Perhaps they “love” him so much because they enjoy watching the Yanks ruin their chances to pile up more wins by giving him extended run?
It’d be tempting to say Nelson’s backslide, which continued Sunday against the Cleveland Indians in a game in which the Yankees had a chance to sweep, began with his uncomfortable appearance as an “opener” against the Rays, something he admitted he wasn’t very familiar with handling.
That wouldn’t be accurate; one of Nelson’s very worst outings came prior in another showdown with Tampa Bay at the Trop.
His ongoing struggles to control any element of his arsenal are making the team’s decision to use him as an opener with Michael King as a “bulk” guy behind him look even worse, though.
If that was even possible, after we learned Nelson didn’t feel like his best self on the mound for that extremely important game.
The Yankees need to stop using Nick Nelson in close games.
Nelson is an enigma at this point, showing off upper-echelon stuff, but entirely unable to harness it thus far in 2021.
Perhaps he’s better as the “bulk guy” than he is in a one-run game? Perhaps? Might be worth considering, with mounting evidence on the ledger.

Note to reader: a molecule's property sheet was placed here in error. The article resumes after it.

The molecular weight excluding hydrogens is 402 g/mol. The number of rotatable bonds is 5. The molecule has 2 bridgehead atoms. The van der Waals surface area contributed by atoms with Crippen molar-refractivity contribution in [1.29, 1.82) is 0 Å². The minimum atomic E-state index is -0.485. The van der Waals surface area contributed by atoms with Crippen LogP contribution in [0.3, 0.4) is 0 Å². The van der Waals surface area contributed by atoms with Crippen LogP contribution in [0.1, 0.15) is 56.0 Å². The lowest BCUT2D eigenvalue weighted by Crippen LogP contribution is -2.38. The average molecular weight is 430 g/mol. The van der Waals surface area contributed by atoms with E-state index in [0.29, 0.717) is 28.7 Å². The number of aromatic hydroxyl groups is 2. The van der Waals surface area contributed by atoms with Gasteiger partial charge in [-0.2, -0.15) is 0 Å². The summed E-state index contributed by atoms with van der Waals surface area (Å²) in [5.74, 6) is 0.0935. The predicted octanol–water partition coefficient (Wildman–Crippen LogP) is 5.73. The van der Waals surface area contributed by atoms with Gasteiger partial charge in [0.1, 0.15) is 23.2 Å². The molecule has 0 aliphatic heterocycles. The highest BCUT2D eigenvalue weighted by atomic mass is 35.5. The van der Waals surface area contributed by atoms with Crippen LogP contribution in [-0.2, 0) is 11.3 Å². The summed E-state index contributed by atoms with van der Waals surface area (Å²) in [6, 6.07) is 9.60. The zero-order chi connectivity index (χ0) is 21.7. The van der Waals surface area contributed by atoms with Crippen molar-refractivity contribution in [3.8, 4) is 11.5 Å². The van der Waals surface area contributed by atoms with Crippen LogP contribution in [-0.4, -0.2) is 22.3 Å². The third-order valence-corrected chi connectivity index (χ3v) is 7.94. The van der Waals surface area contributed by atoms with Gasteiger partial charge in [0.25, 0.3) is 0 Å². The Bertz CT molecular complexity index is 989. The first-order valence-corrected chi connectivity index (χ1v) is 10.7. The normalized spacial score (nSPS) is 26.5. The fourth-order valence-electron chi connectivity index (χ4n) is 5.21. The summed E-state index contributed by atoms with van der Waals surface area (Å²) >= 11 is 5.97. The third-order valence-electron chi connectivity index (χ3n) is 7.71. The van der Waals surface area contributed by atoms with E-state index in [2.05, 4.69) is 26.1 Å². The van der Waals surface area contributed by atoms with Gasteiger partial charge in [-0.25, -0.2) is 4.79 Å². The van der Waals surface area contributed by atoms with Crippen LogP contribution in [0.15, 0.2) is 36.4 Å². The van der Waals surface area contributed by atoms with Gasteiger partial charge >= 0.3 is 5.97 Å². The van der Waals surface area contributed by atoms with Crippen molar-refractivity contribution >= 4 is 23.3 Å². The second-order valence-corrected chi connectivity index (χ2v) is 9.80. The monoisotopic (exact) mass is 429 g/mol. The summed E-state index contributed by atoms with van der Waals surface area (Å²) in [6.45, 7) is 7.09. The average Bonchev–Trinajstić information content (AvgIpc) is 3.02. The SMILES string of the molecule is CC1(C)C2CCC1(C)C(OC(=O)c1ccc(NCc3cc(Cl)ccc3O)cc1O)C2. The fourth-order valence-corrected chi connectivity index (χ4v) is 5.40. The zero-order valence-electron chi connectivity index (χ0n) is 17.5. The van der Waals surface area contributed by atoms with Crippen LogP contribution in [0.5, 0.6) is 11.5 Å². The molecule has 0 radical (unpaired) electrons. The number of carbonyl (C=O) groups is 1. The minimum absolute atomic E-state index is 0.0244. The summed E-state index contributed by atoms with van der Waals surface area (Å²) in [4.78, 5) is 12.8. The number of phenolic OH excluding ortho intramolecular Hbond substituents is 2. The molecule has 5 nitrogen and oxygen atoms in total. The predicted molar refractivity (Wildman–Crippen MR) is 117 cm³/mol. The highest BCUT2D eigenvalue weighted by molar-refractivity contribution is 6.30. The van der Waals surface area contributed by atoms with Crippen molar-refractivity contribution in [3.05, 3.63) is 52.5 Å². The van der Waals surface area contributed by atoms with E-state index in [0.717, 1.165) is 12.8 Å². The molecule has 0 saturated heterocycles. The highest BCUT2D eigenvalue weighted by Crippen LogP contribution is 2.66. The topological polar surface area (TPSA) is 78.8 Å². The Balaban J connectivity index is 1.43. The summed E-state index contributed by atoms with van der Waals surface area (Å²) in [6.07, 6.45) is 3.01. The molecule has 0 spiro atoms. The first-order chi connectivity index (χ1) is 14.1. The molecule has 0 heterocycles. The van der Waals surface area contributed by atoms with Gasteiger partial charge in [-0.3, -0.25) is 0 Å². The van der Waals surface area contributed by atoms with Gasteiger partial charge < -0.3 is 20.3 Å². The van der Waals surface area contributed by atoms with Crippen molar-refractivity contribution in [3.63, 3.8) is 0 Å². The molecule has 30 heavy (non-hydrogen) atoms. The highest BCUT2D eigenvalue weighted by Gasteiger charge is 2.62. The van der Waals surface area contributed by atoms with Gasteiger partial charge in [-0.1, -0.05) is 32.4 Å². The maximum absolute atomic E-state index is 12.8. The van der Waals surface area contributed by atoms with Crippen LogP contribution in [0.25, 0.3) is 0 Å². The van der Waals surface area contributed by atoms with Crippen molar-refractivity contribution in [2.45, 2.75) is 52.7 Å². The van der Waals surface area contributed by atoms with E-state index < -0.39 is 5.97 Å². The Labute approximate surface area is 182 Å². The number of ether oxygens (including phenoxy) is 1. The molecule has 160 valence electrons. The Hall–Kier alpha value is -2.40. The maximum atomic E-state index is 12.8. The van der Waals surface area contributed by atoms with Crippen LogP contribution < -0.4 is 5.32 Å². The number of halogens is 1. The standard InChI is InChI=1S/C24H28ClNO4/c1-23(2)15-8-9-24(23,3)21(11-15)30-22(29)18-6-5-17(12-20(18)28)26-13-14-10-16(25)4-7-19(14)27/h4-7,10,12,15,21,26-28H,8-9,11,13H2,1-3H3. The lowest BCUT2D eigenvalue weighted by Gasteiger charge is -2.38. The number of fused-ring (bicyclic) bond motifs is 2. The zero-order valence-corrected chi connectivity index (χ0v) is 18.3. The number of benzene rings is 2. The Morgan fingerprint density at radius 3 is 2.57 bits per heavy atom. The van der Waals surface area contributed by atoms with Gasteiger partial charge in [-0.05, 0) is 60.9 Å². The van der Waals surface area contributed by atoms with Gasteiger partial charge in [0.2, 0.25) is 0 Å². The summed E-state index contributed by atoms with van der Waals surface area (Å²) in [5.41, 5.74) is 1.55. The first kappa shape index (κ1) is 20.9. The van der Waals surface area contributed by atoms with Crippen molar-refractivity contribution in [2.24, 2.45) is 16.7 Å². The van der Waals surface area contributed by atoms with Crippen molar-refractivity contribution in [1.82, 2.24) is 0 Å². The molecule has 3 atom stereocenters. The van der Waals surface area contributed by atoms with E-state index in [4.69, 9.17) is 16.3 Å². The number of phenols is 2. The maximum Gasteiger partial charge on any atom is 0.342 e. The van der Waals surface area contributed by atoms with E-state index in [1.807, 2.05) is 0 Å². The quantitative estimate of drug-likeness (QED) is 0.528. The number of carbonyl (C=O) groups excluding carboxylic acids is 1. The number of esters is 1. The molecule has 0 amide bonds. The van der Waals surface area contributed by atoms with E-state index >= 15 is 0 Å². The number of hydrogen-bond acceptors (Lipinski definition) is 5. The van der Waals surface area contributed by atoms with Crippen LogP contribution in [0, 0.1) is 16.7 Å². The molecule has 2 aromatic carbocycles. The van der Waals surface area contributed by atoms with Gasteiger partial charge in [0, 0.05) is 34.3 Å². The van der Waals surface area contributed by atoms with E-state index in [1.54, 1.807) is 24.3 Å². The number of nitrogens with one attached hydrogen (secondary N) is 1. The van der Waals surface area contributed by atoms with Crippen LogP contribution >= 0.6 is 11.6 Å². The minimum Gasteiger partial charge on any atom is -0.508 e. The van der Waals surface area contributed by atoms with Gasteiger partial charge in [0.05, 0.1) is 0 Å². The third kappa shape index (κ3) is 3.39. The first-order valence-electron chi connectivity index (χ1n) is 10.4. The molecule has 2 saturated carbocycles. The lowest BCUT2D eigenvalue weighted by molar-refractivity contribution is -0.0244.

We were already confused by his use as an opener in a crucial divisional series, but his ongoing list of game logs makes the decision even worse:
Opening Day: Allows a Randal Grichuk leadoff double to score the inherited runner and fall in extras
April 7: 1.1 scoreless against the Orioles in the Gleyber Defense Game. Alrighty!
April 9: 1.2 innings of four-run baseball in a blowout loss in Tampa, and his next outing would be…
April 16: …A start against Tampa! 1.0 inning, sloppiness, two runs before you could blink.
He then got through a scoreless outing against the Braves, and certainly did not in a winnable game again on Sunday.
Maddeningly, Nelson told the media after his poor start that he wasn’t mentally accustomed to the situation, and tried desperately to channel his minor-league days as a starter before getting on the mound for a tone-setting game.
Somehow, his FIP on the season entering Sunday’s game was a sterling 1.36. Unfortunately, most of his pitching this year has been extremely “independent” of his fielders, thanks to a cavalcade of walks.
We’ve seen enough, for now. Nelson shouldn’t enter one-run affairs and he shouldn’t start, after outright admitting as much. Perhaps it’s time for a trip to the Alternate Site.